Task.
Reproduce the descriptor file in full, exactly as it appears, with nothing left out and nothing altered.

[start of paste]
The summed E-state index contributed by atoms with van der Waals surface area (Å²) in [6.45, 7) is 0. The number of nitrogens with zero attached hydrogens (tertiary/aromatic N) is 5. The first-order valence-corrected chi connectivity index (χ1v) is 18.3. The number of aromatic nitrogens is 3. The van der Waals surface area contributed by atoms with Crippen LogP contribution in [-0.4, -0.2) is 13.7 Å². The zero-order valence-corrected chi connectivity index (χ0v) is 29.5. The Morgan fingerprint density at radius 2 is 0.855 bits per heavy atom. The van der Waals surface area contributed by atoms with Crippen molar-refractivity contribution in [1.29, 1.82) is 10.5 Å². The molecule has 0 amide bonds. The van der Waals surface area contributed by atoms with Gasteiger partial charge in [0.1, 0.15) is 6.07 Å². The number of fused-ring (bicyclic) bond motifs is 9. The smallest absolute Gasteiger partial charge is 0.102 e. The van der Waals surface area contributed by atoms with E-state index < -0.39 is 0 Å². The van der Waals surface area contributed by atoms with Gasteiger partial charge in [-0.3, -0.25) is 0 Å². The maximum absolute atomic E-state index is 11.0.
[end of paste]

The summed E-state index contributed by atoms with van der Waals surface area (Å²) in [6.45, 7) is 0. The number of nitrogens with zero attached hydrogens (tertiary/aromatic N) is 5. The first-order valence-corrected chi connectivity index (χ1v) is 18.3. The number of aromatic nitrogens is 3. The van der Waals surface area contributed by atoms with Crippen LogP contribution in [-0.4, -0.2) is 13.7 Å². The zero-order valence-corrected chi connectivity index (χ0v) is 29.5. The Morgan fingerprint density at radius 2 is 0.855 bits per heavy atom. The van der Waals surface area contributed by atoms with Crippen molar-refractivity contribution in [1.29, 1.82) is 10.5 Å². The molecule has 0 amide bonds. The van der Waals surface area contributed by atoms with Gasteiger partial charge in [0.1, 0.15) is 6.07 Å². The number of fused-ring (bicyclic) bond motifs is 9. The smallest absolute Gasteiger partial charge is 0.102 e. The van der Waals surface area contributed by atoms with E-state index < -0.39 is 0 Å². The van der Waals surface area contributed by atoms with Gasteiger partial charge in [-0.3, -0.25) is 0 Å². The maximum absolute atomic E-state index is 11.0.